- Dalene

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Re: How snared animals are attended to:

Unread post by Cape of Storms » Wed May 03, 2017 1:41 am

So sad to see creatures suffering. How amazing that there are so many people willing to help. Thank you to all those involved in saving our wildlife from pain, suffering and even death!


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Re: How snared animals are attended to:

Unread post by Meandering Mouse » Wed May 03, 2017 4:18 am

Cape of Storms wrote:So sad to see creatures suffering. How amazing that there are so many people willing to help. Thank you to all those involved in saving our wildlife from pain, suffering and even death!


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I agree Cape of Storms.

Thank you for that information DB. :thumbs_up:

I would like to add that if anyone sees a snared animal, please call 0768019679. This is a central number used for all emergencies.

If you do not have this number in your phone, please enter it now.
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Re: How snared animals are attended to:

Unread post by manicwalker » Wed May 03, 2017 4:21 am

I totally agree Cape of Storms... :thumbs_up:
One wishes these brutal people could also get caught in their horrific snares, and suffer the same consequences :evil:

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Re: How snared animals are attended to:

Unread post by Mischief » Thu May 04, 2017 6:39 am

Extremely interesting information DInky Bird...thank you so much for sharing! Is this a regular topic that is reported on in the Forum?
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Re: How snared animals are attended to:

Unread post by Elsa » Thu May 04, 2017 7:23 am

Reports of snared animals do come up every now and then and it's often suggested/felt that SANParks don't care or do anything about it, more so on the social media side, so we felt this goes to show that this is not true and once correctly reported they really do their utmost to locate and treat the animal.

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Re: How snared animals are attended to:

Unread post by johanrebel » Thu May 04, 2017 10:19 pm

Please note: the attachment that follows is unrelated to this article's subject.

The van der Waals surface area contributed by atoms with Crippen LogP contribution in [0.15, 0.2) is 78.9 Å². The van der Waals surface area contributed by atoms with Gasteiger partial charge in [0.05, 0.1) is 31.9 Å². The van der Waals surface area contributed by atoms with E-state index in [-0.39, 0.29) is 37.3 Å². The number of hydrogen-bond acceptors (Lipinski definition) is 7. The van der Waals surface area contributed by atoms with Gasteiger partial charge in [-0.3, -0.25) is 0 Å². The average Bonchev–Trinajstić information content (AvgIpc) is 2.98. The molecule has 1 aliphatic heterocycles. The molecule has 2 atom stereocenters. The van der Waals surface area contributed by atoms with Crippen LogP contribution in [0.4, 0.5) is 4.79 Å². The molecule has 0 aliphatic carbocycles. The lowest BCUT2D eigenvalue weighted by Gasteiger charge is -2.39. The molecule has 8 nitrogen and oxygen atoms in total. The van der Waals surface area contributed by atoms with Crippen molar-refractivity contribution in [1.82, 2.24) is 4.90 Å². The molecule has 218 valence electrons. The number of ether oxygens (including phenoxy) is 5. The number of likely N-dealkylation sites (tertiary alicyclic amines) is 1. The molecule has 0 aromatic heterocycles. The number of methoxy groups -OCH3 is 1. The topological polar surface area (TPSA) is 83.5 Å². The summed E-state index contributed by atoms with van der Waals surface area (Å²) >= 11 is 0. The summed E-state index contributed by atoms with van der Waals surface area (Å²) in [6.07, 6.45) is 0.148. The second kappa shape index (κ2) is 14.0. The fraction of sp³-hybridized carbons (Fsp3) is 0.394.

pafuri 183.jpg


pafuri 231.jpg


pafuri 234.jpg

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Re: How snared animals are attended to:

Unread post by johanrebel » Thu May 04, 2017 10:25 pm

IMAG2188.jpg
This one is quite dead.


IMAG2189.jpg

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Re: How snared animals are attended to:

Unread post by johanrebel » Thu May 04, 2017 10:29 pm

Apologies for the poor quality, it was getting dark.

Snared buffalo.jpg
Not quite dead yet.

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Re: How snared animals are attended to:

Unread post by Cape of Storms » Thu May 04, 2017 11:27 pm

Just makes me so sad and angry


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Re: How snared animals are attended to:

Unread post by manicwalker » Fri May 05, 2017 4:07 am

:( :cry: :evil: :naughty: :rtm:
Why oh why are some humans so totally brutal and heartless :cry: :cry:

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Re: How snared animals are attended to:

Unread post by Mischief » Fri May 05, 2017 4:36 am

Thanks Elsa for the reply.I really believe that this is a worthwhile topic to give feedback on and the key element here is correctly reported otherwise matters of this nature do tend to get quite sensationalized.
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Re: How snared animals are attended to:

Unread post by matimba » Sat May 06, 2017 7:07 pm

Thanks for the number Meandering Mouse, I was also disturbed by the picture of that snared hyena around Pretoriuskop. Some people have cold hearts indeed

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Re: How snared animals are attended to:

Unread post by Meandering Mouse » Sun May 07, 2017 5:46 am

matimba wrote:Thanks for the number Meandering Mouse, I was also disturbed by the picture of that snared hyena around Pretoriuskop. Some people have cold hearts indeed


:thumbs_up: Do use the number. I came across a female baboon that had been hit by a car. :cry: :cry: I drove to the nearest place where I could get cell signal and phoned the number. My call was answered immediately and a ranger was sent out. They also gave me feedback about the progress of the report.

I do hope you never have to use this number, but it is invaluable if anything goes wrong.
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Re: How snared animals are attended to:

Unread post by RayK » Tue May 09, 2017 2:23 pm

Hi DinkyBird,
I waited until now to work up the courage to open this thread because of the horror that would be within. How a person (poacher) can lower himself to such a level is beyond me. Gratefully there are people that are trying to help these suffering animals.